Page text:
Farming and Agriculture: Working the Fields
By Kelly Agan, N.C. Government & Heritage Library, 2020
This work is licensed under a Creative Commons Attribution 4.0 International License.
Everyone needs to eat!
How do you get your food? Does your family go to a grocery store or a farmers market? Have you ever grown your own vegetables? Today in the U.S. most of us get most of our food at grocery stores. And often that food is grown and packaged in other parts of the country or even far across the world. It wasn't always that way for the region's inhabitants. For hundreds of years people had to work to produce or gather their own food to live.
Farming to Survive: life before 1900s
For a long period in our country’s history, most people had to produce their own food. They lived off whatever they could grow, fish, hunt, or gather. We call this subsistence farming. Some people would also trade and barter other goods or services for their food if they didn’t grow their own.
Before Europeans arrived, the region's Indians raised crops and hunted for food. They raised a wide variety of vegetables and grains. You'll recognize many of them -- corn, squash, sunflowers, pumpkins, and beans. Colonial settlers adopted beneficial agricultural practices from Indians along with their crops. And we still rely on these crops today. Corn and tobacco were two of the most important crops for the colonial economy.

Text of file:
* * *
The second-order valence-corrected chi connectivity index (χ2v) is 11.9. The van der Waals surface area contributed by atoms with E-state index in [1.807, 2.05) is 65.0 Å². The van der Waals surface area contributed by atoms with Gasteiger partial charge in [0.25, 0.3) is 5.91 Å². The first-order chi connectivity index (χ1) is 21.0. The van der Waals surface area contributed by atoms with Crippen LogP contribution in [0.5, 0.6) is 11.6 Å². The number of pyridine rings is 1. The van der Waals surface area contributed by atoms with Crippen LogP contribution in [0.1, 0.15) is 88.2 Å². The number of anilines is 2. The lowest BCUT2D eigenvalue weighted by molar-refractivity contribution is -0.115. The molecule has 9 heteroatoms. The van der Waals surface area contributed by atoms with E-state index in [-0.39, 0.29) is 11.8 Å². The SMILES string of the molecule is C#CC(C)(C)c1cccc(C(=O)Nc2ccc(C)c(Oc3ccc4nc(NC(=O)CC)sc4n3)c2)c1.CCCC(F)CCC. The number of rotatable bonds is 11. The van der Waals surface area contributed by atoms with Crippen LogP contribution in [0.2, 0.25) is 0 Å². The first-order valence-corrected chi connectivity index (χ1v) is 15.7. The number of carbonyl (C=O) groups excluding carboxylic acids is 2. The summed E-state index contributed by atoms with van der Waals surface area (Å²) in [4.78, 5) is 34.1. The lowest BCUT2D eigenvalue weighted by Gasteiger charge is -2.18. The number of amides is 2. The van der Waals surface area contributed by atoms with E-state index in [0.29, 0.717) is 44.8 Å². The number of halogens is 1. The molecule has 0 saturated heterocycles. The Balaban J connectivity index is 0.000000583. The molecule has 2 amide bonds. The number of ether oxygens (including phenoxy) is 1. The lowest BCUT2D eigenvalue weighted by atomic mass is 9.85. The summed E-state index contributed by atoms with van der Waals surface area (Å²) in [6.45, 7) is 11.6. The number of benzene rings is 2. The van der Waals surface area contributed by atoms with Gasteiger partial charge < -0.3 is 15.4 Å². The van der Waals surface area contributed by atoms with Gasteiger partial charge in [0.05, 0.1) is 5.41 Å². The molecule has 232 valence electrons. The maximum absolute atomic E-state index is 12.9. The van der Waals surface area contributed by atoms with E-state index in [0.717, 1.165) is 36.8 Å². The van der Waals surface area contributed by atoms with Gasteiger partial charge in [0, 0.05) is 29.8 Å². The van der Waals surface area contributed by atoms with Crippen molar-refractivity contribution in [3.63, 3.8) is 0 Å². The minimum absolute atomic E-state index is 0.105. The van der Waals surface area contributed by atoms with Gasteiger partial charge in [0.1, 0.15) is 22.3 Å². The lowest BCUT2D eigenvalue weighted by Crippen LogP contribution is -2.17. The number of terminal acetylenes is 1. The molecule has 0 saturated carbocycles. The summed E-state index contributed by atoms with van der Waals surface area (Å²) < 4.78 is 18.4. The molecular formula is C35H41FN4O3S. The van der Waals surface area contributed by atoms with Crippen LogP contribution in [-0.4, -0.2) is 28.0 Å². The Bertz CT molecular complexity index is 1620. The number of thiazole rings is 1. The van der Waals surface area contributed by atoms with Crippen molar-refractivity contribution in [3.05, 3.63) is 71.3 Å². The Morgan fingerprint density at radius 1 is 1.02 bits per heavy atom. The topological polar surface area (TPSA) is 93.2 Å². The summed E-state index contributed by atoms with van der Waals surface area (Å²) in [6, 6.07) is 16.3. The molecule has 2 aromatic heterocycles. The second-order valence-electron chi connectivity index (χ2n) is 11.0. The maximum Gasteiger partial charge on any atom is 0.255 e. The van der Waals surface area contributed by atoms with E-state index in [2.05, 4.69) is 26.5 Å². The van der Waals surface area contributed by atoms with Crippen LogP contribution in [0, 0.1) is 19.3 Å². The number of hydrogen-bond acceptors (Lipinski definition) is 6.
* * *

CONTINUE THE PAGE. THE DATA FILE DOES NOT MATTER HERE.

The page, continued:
Because people relied on agriculture to survive, we call this an agrarian economy. North Carolina’s economy continued to be agrarian up until the middle of the 1800s. Most people lived off their own small farms. And everyone in the family had to contribute to chores. Even kids had to help plant, harvest and preserve food for the winter. By the 1850s, the economy started to change as farming improved and industries like textile manufacturing developed.
In the 1700s and early 1800s, farm machinery as we know it today didn't exist. Most people farmed by hand with wooden hand tools. If you were prosperous enough to have a horse, mule, or ox, you could till the soil with a wooden plow. Farming was hard and at times uncertain. Insects, weather, fire, and other events could ruin a year’s provisions.
Farming Begins to Improve: Technology and Education in the 1800s
By the 1820s, about one-third of state’s population had moved out of state. Many moved west to states like Tennessee or beyond or further south. And by this time farming crops like cotton had depleted soils, making them poor for farming in some areas. The State Agricultural Society formed in 1818 to help improve farming practices. In 1877 this became the state's Department of Agriculture. The department oversaw farming all over the state to help improve how people farmed. And in 1887 the N.C. College of Agriculture and Mechanic Arts began. Today this is N.C. State University in Raleigh. The college used scientific research and education to improve the way people farm. Across the country other state universities did the same thing.